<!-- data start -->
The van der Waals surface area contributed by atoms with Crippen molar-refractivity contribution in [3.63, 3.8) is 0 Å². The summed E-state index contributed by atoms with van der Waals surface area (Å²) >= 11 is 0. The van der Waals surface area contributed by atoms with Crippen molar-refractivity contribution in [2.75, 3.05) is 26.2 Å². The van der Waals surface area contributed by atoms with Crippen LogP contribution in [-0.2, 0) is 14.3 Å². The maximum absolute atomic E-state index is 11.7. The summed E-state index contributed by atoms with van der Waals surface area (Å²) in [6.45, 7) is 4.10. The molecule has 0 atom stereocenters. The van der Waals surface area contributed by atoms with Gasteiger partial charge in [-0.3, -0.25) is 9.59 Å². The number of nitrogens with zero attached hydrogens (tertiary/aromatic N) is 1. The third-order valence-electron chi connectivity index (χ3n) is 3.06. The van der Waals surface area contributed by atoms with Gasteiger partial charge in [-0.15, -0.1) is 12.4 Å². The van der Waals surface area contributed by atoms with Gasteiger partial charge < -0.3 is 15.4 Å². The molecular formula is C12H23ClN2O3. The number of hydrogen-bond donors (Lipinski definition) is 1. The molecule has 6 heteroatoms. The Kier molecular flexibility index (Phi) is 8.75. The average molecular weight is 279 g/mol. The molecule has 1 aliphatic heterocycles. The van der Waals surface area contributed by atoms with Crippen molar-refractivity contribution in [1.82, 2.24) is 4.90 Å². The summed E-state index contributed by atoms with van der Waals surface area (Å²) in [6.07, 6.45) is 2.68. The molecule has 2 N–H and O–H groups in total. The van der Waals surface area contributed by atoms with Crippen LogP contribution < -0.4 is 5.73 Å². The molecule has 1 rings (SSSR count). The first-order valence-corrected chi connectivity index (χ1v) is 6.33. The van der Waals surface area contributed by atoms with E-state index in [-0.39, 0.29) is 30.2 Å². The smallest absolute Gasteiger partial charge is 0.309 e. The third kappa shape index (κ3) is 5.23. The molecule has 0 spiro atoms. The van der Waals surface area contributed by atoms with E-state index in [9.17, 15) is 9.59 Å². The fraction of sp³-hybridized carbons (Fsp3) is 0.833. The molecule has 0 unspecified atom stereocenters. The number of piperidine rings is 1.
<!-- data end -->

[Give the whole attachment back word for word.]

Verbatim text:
The van der Waals surface area contributed by atoms with Crippen molar-refractivity contribution in [3.63, 3.8) is 0 Å². The summed E-state index contributed by atoms with van der Waals surface area (Å²) >= 11 is 0. The van der Waals surface area contributed by atoms with Crippen molar-refractivity contribution in [2.75, 3.05) is 26.2 Å². The van der Waals surface area contributed by atoms with Crippen LogP contribution in [-0.2, 0) is 14.3 Å². The maximum absolute atomic E-state index is 11.7. The summed E-state index contributed by atoms with van der Waals surface area (Å²) in [6.45, 7) is 4.10. The molecule has 0 atom stereocenters. The van der Waals surface area contributed by atoms with Gasteiger partial charge in [-0.3, -0.25) is 9.59 Å². The number of nitrogens with zero attached hydrogens (tertiary/aromatic N) is 1. The third-order valence-electron chi connectivity index (χ3n) is 3.06. The van der Waals surface area contributed by atoms with Gasteiger partial charge in [-0.15, -0.1) is 12.4 Å². The van der Waals surface area contributed by atoms with Gasteiger partial charge < -0.3 is 15.4 Å². The molecular formula is C12H23ClN2O3. The number of hydrogen-bond donors (Lipinski definition) is 1. The molecule has 6 heteroatoms. The Kier molecular flexibility index (Phi) is 8.75. The average molecular weight is 279 g/mol. The molecule has 1 aliphatic heterocycles. The van der Waals surface area contributed by atoms with Crippen molar-refractivity contribution in [1.82, 2.24) is 4.90 Å². The summed E-state index contributed by atoms with van der Waals surface area (Å²) in [6.07, 6.45) is 2.68. The molecule has 2 N–H and O–H groups in total. The van der Waals surface area contributed by atoms with Crippen LogP contribution < -0.4 is 5.73 Å². The molecule has 1 rings (SSSR count). The first-order valence-corrected chi connectivity index (χ1v) is 6.33. The van der Waals surface area contributed by atoms with E-state index in [-0.39, 0.29) is 30.2 Å². The smallest absolute Gasteiger partial charge is 0.309 e. The third kappa shape index (κ3) is 5.23. The molecule has 0 spiro atoms. The van der Waals surface area contributed by atoms with E-state index in [9.17, 15) is 9.59 Å². The fraction of sp³-hybridized carbons (Fsp3) is 0.833. The molecule has 0 unspecified atom stereocenters. The number of piperidine rings is 1.